• Colorado man sentenced to jail time for laundering Bitcoin.  On August 23, US Customs and Immigration Enforcement announced that an Australian national living in Colorado will serve a year in prison followed by an additional year of supervised release for attempting to hide illicit proceeds by converting them to Bitcoin.  Emilio Testa, 32, began conducting illegal money exchanges with undercover law enforcement officers in 2016, telling them he wanted to convert US dollars to Bitcoin because "he preferred not to use banks or deal with taxes," according to a press release.  In early 2018, Testa contacted an undercover agent about converting US dollars gained from narcotics deals into Bitcoin. He laundered more drug money into Bitcoin later that year, the government said.  "Criminals may be sophisticated enough to use cryptocurrency but they're not smart enough to stay out of jail, as this conviction shows," said Steven Cagen, the special agent in charge of the Denver office of Immigration and Customs Enforcement's Homeland Security Investigations team, in a statement.  "Our agents will continue to shine a light on criminals who use the dark web and Bitcoin to try and conceal their illegal activity," Cagan said.  Kevin Caramucci, who leads the Criminal Investigations division at the IRS, which also helped gather evidence on Testa, said, "Investigating cyber-enabled schemes is a top priority," adding: "This sentence shows those choosing to conduct illegal activities, including laundering narcotics proceeds, on the dark web are not hidden from law enforcement's radar."
Recent Publications

M. Tank and D. WhitakerLaw of Electronic Signatures, 2019 Edition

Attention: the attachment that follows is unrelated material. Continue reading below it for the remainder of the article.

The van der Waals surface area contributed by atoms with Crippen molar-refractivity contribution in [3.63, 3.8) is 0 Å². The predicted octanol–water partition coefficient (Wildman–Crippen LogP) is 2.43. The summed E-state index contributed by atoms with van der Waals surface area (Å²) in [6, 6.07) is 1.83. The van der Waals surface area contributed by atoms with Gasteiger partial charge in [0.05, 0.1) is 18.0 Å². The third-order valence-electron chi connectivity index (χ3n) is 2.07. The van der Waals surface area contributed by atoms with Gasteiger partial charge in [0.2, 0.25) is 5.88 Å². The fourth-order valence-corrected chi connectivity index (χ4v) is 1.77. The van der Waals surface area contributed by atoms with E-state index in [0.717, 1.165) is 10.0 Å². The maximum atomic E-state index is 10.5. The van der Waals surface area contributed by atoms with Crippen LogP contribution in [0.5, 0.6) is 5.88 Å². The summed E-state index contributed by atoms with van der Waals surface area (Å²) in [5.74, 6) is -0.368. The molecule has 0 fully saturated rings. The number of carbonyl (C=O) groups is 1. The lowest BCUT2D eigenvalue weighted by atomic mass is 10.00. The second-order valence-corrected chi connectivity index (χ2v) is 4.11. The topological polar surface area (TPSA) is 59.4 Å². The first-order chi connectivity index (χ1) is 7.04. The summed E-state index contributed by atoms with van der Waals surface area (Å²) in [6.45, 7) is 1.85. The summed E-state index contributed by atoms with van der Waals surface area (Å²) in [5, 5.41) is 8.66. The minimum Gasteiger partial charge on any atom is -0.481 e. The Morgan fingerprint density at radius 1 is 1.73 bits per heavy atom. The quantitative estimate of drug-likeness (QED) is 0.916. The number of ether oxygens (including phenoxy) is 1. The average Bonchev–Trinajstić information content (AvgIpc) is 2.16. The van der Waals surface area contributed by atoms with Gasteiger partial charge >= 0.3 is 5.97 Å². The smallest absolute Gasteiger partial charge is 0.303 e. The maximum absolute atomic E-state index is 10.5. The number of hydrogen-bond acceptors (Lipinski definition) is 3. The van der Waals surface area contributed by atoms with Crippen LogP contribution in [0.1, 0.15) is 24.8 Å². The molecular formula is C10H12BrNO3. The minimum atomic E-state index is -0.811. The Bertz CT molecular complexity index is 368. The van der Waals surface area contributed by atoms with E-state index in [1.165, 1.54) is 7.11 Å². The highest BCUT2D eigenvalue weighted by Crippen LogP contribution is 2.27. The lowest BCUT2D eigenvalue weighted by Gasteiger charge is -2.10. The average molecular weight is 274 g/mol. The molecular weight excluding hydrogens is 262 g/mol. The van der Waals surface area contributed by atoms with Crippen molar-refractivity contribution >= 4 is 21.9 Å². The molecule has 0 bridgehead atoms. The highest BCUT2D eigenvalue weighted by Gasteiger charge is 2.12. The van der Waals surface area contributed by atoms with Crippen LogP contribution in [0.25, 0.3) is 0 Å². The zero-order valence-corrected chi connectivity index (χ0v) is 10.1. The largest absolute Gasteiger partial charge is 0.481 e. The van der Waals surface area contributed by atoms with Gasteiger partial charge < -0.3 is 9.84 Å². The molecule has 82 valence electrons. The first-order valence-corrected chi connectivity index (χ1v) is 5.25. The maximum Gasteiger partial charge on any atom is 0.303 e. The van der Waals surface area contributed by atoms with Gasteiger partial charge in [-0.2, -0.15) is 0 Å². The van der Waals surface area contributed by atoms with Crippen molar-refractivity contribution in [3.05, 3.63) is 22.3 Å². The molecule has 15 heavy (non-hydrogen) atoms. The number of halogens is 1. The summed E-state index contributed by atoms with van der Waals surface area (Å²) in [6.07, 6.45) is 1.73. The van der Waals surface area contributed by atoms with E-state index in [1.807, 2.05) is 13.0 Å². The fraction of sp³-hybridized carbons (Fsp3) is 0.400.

Upcoming Events

eSignRecords2019, November 11-13, 2019, Orlando, Florida. The agenda of the Electronic Signatures and Records Association Annual Conference includes discussion of “Blockchain: Beyond Cryptocurrency.”


SEC proposed to modernize certain rules: transitioning from a prescriptive to a principles-based approach?

More from DLA Piper

DLA Piper is pleased to announce the release of a special report, "Cryptocurrency and its impact on insolvency and restructuring," prepared on behalf of INSOL International.  Among its findings: the rise in the use of cryptocurrencies has begun to create difficulties for the administration of bankruptcy cases.

In case you missed it

The August 2019 issue of eSignature and ePayment News and Trends


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    Learn more about our Blockchain and Digital Assets practice by contacting any of our editors:

    Margo H.K. Tank

    Mark Radcliffe

    Michael D. Hamilton


    Martin Bartlam

    Mary Dunbar

    Tom Geraghty

    Claire Hall

    Jeff Hare

    Edward J. Johnsen

    Andrew Ledbetter

    Victoria Lee

    Deborah Meshulam

    Curtis Mo

    Scott Thiel